Once individual units have been thoroughly tested, integration testing comes into play. Integration testing focuses on testing the interactions and compatibility between different components or modules of the system. It verifies that the integrated components work together seamlessly and that data flows correctly between them. It helps detect defects that may arise when components are combined and validates the overall functionality of the integrated system.

System Testing

After integration testing, system testing is performed to evaluate the system as a whole. System testing involves testing the complete and integrated software system against the functional requirements and specifications. It examines the system's behaviour in different scenarios, tests its functionality from end to end, and verifies that it meets the desired user requirements. System testing helps ensure that the software system performs as expected in a real-world environment.

Acceptance Testing

Acceptance testing is the final stage of functional testing and is typically conducted by stakeholders or end users. It aims to determine whether the software system meets the specified business requirements and is ready for deployment. Acceptance testing confirms that the system fulfils the intended purpose, complies with user expectations, and satisfies contractual or regulatory obligations. It provides assurance that the system is acceptable for use in its operational environment.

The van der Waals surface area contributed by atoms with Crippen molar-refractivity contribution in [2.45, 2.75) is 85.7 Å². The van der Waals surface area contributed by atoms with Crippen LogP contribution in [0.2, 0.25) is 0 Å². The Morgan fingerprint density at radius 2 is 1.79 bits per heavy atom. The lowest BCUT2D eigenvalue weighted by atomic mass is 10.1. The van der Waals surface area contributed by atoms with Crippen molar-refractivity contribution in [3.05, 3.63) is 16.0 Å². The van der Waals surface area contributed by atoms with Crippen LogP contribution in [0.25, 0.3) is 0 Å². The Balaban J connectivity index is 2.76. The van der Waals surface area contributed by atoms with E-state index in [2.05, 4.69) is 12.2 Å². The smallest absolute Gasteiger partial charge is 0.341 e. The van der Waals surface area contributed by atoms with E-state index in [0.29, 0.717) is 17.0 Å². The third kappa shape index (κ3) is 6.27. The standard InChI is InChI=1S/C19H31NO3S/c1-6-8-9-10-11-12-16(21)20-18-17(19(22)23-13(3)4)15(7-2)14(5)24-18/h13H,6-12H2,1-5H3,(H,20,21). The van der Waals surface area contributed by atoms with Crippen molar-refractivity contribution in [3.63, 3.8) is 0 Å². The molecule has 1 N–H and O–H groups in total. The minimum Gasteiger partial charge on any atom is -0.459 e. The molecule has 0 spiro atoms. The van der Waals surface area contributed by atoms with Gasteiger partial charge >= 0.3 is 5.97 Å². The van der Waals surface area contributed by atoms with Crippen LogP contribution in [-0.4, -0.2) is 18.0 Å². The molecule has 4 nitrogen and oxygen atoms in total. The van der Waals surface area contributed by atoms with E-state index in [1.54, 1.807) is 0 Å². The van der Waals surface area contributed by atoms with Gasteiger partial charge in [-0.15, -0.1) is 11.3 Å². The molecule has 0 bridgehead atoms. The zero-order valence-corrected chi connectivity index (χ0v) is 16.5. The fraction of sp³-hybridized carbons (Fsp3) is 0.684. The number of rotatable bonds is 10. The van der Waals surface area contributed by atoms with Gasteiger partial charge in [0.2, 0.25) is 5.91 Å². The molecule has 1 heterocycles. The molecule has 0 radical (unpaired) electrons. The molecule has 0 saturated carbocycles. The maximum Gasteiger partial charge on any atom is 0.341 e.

Non-Functional Testing

Non-functional or quality attribute testing evaluates a software system's performance, usability, security, compatibility and other non-functional aspects. Unlike functional testing, which verifies the system's behaviour and features, non-functional testing assesses the software's performance in different conditions and environments.

It encompasses various types of testing, including security, performance, usability, and compatibility. Each one of these testing techniques addresses specific non-functional aspects of the system to ensure it meets the required standards and user expectations.

Security Testing

Security testing aims to identify vulnerabilities and weaknesses in the software system's security mechanisms. It involves testing the system's ability to protect data, prevent unauthorised access, and withstand potential attacks. Security testing includes measures such as penetration testing, vulnerability scanning, and testing authentication and authorisation processes, identifying and addressing security flaws to safeguard a system's integrity and sensitive information.

Performance Testing

Performance testing evaluates the system's performance and responsiveness under various conditions. It tests the system's ability to handle expected workloads, process transactions efficiently, and respond within acceptable time frames. Performance testing includes load, stress, and endurance testing to assess the system's scalability, stability, and resource utilisation. Performance testing identifies performance defects, optimises system performance, and ensures a satisfactory user experience.